• It is operational since October 2007. ITEWC was established under the Indian National Centre for Ocean Information Services (INCOIS) at Hyderabad.
  • The Centre has state-of-the-art infrastructure for generating and disseminating tsunami bulletins for the entire Indian Ocean region. Besides, India along with 23 other Indian Ocean countries had participated in a tsunami mock drill in September 2016.

3.International Day for Disaster Reduction- 13 October

SOURCE: UNISDR (United Nations International Strategy for Disaster Reduction)

The International Day for Disaster Reduction began in 1989, after a call by the United Nations General Assembly (UNGA) for a day to promote a global culture of risk-awareness and disaster reduction.

Reducing their exposure to disasters and raising awareness about the importance of reining in the risks that they face.

2016 Theme: Live To Tell: Raising Awareness, Reducing Mortality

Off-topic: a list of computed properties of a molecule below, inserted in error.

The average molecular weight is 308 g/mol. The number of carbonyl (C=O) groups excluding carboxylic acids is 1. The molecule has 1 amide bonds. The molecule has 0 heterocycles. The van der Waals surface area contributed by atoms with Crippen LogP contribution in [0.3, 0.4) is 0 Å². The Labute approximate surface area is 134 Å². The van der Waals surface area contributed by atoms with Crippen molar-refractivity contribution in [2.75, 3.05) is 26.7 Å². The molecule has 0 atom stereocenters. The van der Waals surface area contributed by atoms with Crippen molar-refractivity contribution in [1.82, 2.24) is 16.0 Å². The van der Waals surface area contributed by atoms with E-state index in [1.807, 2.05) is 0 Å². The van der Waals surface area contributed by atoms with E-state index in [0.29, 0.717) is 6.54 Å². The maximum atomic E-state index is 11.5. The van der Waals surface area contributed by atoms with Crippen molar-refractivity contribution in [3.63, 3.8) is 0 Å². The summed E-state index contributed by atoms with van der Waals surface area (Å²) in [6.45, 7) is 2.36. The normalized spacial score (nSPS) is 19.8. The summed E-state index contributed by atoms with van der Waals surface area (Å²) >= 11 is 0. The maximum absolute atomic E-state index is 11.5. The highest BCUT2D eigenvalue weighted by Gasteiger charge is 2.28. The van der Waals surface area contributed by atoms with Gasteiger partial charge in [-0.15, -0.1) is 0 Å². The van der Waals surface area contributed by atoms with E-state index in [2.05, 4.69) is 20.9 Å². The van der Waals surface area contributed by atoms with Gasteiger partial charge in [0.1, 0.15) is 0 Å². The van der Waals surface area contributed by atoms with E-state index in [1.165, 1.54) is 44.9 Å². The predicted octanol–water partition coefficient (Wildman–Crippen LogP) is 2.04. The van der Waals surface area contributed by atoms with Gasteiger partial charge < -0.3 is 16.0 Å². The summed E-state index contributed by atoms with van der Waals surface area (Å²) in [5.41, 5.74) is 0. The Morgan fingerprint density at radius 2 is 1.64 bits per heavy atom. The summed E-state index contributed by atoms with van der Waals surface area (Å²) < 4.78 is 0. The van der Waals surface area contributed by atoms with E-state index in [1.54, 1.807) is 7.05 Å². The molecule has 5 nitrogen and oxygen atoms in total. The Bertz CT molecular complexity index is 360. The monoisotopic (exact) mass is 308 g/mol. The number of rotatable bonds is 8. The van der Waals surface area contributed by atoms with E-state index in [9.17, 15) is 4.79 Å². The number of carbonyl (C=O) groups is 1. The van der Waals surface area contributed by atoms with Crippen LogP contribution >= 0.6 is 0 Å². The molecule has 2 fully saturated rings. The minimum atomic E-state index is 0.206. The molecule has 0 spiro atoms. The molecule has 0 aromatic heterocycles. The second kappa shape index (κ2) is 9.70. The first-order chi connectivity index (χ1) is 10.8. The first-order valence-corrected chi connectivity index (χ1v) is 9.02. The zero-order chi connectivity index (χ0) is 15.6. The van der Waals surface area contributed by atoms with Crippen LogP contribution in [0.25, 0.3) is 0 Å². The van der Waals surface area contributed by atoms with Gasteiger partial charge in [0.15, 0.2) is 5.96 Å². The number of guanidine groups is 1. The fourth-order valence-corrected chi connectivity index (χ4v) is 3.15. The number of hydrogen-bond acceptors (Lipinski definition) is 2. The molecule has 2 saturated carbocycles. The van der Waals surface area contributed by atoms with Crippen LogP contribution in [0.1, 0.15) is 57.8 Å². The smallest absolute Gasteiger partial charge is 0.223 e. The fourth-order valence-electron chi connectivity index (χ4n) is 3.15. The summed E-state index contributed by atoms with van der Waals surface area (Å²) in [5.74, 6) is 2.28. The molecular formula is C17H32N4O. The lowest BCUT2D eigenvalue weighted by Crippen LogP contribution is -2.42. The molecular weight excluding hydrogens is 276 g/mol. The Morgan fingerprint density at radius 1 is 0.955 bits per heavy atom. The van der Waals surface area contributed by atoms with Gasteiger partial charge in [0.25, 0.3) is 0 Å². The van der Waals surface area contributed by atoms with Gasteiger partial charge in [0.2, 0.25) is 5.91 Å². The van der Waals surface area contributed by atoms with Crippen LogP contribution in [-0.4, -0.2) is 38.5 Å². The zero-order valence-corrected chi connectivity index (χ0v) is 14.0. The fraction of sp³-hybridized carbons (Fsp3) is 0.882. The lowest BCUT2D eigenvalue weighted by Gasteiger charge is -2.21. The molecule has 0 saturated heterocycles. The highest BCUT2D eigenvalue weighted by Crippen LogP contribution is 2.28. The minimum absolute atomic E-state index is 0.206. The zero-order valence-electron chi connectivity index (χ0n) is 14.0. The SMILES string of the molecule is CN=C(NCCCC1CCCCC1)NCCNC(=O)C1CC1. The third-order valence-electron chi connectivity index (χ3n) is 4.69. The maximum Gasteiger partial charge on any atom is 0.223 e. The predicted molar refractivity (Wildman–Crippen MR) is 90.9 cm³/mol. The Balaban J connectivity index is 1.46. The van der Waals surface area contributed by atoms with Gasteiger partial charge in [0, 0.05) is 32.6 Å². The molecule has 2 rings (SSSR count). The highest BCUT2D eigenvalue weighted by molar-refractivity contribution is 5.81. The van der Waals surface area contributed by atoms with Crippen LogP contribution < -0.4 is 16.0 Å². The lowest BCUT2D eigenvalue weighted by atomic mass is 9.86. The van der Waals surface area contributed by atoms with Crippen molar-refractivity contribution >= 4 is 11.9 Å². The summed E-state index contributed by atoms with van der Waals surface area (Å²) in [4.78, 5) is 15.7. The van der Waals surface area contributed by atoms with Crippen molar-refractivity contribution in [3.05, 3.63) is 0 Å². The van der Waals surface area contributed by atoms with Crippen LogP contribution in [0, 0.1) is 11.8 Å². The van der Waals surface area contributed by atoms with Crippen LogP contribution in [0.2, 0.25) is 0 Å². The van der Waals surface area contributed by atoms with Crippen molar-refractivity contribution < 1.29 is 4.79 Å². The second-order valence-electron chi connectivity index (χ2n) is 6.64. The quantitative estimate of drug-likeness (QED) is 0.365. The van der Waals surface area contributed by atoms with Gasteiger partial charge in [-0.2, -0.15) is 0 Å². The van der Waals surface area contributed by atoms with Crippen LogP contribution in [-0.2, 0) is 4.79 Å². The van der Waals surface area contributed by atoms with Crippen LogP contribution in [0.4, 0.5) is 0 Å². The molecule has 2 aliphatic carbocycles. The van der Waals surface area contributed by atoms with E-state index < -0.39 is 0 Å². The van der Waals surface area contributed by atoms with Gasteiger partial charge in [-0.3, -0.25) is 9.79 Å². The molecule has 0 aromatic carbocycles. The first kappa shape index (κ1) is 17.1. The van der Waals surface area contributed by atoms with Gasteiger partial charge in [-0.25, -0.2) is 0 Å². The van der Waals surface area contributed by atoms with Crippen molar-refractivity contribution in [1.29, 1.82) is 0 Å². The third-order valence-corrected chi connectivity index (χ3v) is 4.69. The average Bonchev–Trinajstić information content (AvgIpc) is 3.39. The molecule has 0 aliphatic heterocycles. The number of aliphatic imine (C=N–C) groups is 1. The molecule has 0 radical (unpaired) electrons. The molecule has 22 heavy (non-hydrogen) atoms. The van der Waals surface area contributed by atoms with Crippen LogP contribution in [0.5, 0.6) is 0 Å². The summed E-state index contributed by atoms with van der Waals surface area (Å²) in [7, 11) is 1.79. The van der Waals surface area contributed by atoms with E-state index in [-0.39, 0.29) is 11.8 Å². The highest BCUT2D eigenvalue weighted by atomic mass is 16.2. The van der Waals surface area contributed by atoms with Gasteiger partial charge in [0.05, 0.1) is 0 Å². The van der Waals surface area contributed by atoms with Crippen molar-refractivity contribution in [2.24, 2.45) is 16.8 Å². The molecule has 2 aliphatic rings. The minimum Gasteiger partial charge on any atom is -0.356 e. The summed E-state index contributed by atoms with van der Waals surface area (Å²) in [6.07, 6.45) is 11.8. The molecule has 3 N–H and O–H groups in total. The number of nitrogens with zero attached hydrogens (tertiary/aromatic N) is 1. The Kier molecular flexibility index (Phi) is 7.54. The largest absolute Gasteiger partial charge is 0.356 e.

1. The 2016 edition marks the launch of the new “Sendai Seven” campaign by UNISDR, The Sendai Framework is a 15-year, voluntary, non-binding agreement which recognizes which it campaign seeks to create a wave of awareness about actions taken to reduce mortality around the world.
  2. The Sendai Seven Campaign is an opportunity for all, including governments, local governments, community groups, civil society organisations, the private sector, international organisations and the UN family, to promote best practices to reduce disaster risk and disaster losses.
  3. It is the successor agreement to the Hyogo Framework for Action (2005–2015), which was the most encompassing international accord on disaster risk reduction to date.

Sendai Framework for Disaster Risk Reduction: